Gallery X & Y: Peter Drake, “Re-picture”
Gallery O: Loretta Bourque, “slivers”
November 11, 2017 – January 13, 2018
Opening Reception: Saturday, November 11, 2017, 4-8pm
Artist Remarks with Loretta Bourque: Saturday, December 2, 3-5 pm
Linda Warren Projects proudly presents two long awaited exhibitions: Peter Drake, Re-picture (Gallery Y & X) and Loretta Bourque, slivers (Gallery O). Drawing from their childhood memories and the zeitgeist of their respective upbringings these talented artists scrutinize the histories, recollections, and perceptions of their distinctively American cultures. Whether it be Drake’s absurd 1950’s period of conformity or Bourque’s bawdy French Quarter, they each recapture the juxtaposing beauty and incongruities that were indoctrinated in them as “normal”. Marking Drake’s fifth exhibition with the gallery and Bourque’s fourth, their uncanny ability to shape and recontextualize universally nostalgic, yet personal signifiers into potent and offbeat imagery has been a hallmark of their long and successful careers.
Gallery Y & X – Peter Drake, Re-picture
While the 1950s is often viewed as a period of conventionality, when both men and women observed strict gender roles and adhered to society’s expectations, the 60’s became the bastion of resistance and gave rise to the “counter culture”. Re-picture aims to reexamine these important periods through the youthful eye of the artist. By sampling television frames, advertisements, and vintage lead toys (collected by
his father) Drake appropriates images from that period, reconstructing familiar scenes expecting to find some magical moment in the congeniality of the mundane. The paintings therefore become the counter culture. The cracks and fissures, from the “Ozzie and Harriet” series, are made by sanding through grey acrylic paint to reveal the underlying fractures in the narrative itself. The frames are gritty and the scenes out of context. The characters are familiar yet their gestures suggest something more. Something undisclosed.
“Even though certain gender roles and norms were socially enforced, the 1950s was not as conformist as is sometimes portrayed, and discontent with the status quo bubbled just beneath the surface of the placid peacetime society. Although women were expected to identify primarily as wives and mothers and to eschew work outside of the home, women continued to make up a significant proportion of the postwar labor force. Moreover, the 1950s witnessed significant changes in patterns of sexual behavior, which would ultimately lead to the ‘sexual revolution’ of the 1960s.” – Khan Academy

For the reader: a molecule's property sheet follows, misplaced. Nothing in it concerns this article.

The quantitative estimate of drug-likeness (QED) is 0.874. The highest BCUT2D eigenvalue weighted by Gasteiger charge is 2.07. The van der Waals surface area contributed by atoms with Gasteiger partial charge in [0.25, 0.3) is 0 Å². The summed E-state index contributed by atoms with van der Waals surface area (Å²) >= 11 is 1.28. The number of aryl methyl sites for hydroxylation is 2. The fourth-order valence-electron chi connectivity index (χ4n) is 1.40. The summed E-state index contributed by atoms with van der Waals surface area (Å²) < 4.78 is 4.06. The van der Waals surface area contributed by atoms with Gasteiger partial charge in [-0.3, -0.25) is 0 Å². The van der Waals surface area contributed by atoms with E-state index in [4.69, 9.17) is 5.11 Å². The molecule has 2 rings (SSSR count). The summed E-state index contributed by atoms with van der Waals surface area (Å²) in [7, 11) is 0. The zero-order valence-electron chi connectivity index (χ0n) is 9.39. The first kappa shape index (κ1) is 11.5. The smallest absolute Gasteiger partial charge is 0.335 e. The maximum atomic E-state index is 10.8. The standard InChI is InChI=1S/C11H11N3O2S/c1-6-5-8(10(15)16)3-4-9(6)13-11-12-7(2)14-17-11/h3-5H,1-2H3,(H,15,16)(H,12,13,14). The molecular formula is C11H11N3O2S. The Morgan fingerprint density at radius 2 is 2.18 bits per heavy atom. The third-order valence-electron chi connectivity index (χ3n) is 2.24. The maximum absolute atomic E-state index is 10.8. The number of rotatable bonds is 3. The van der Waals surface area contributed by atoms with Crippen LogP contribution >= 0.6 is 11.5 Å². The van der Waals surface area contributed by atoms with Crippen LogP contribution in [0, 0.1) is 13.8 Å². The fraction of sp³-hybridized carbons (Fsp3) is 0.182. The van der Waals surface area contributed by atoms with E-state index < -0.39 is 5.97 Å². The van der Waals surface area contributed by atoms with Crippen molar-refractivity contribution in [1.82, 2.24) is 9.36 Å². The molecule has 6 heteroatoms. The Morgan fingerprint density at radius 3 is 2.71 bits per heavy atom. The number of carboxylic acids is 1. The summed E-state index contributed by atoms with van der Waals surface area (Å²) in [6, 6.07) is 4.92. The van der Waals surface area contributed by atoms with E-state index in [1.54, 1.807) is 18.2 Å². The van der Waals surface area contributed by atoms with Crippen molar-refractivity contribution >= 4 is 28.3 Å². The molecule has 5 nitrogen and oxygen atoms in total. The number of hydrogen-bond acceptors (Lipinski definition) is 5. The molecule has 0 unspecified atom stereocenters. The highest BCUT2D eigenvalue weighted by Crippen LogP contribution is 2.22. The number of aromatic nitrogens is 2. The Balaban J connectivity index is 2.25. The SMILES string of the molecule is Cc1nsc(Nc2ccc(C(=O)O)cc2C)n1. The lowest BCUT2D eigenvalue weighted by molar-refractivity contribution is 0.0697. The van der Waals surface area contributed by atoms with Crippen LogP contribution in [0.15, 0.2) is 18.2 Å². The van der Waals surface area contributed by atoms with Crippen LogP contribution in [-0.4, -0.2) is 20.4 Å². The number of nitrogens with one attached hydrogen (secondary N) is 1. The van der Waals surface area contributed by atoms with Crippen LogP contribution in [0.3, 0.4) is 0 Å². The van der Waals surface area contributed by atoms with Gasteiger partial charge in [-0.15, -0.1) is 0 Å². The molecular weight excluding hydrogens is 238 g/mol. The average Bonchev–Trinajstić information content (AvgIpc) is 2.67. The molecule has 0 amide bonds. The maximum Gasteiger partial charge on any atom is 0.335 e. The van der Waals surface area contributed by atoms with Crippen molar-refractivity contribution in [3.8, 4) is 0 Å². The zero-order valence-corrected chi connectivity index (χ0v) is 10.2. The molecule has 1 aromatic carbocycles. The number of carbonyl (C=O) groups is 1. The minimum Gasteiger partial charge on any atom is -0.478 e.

The exhibition will include a series of black and white subtractive paintings on paper, each presenting a snippet of an advertisement for the coveted and exalted tools of the American household. Each frame, with its eroded surface and film noir lighting, alludes to a bankrupted consumer generation – a consumer culture that was propagated via new forms of entertainment: television, magazines, and cinemas, which ultimately birthed the golden age of advertising. In People Stroking Their House I and II and It’s The Story, Drake employs an additive technique derived from 17th century Dutch painting that coyly ushers into his paintings the mesmerizing and scintillating thrill of that groundbreaking moment in history: color TV!! Yet both in color and B&W – Drake, with his razor sharp wit and direction, controls our viewership into the underlying subject. By freeze-framing actual footage from the beloved “Brady Bunch” and
“Ozzie and Harriet” series, Drake highlights a particular moment that seems to capture it all- the incredible ironies and myths of those times. Why would a couple and a lone man appear to be hypnotized by their aluminum siding? Are Greg and Jan about to kiss? Won’t Marsha be upset? Drake’s genius invites the 21st century audience to view iconic images with newly loaded questions, doubts, and uneasiness. In doing so, he brings to the fore the underlying complexity, abnormality and dysfunction of that superficial time period in paintings that cross many lines of art styles– cinema, photography, realism, surrealism, impressionism, abstraction, pointillism, commercialism, and pop.
“Most of what I am interested in pictorially is somewhere between the real and the unreal. At the beginning of my career I spent most of my time trying to find some way to describe the surreal aspects of my life growing up in the suburbs. I was raised in a beautiful town an hour outside of NYC. There were many stately 19th Century homes that looked like they were right out of a Hopper painting. The reality of the town, however, was dramatically different from its appearance” – Peter Drake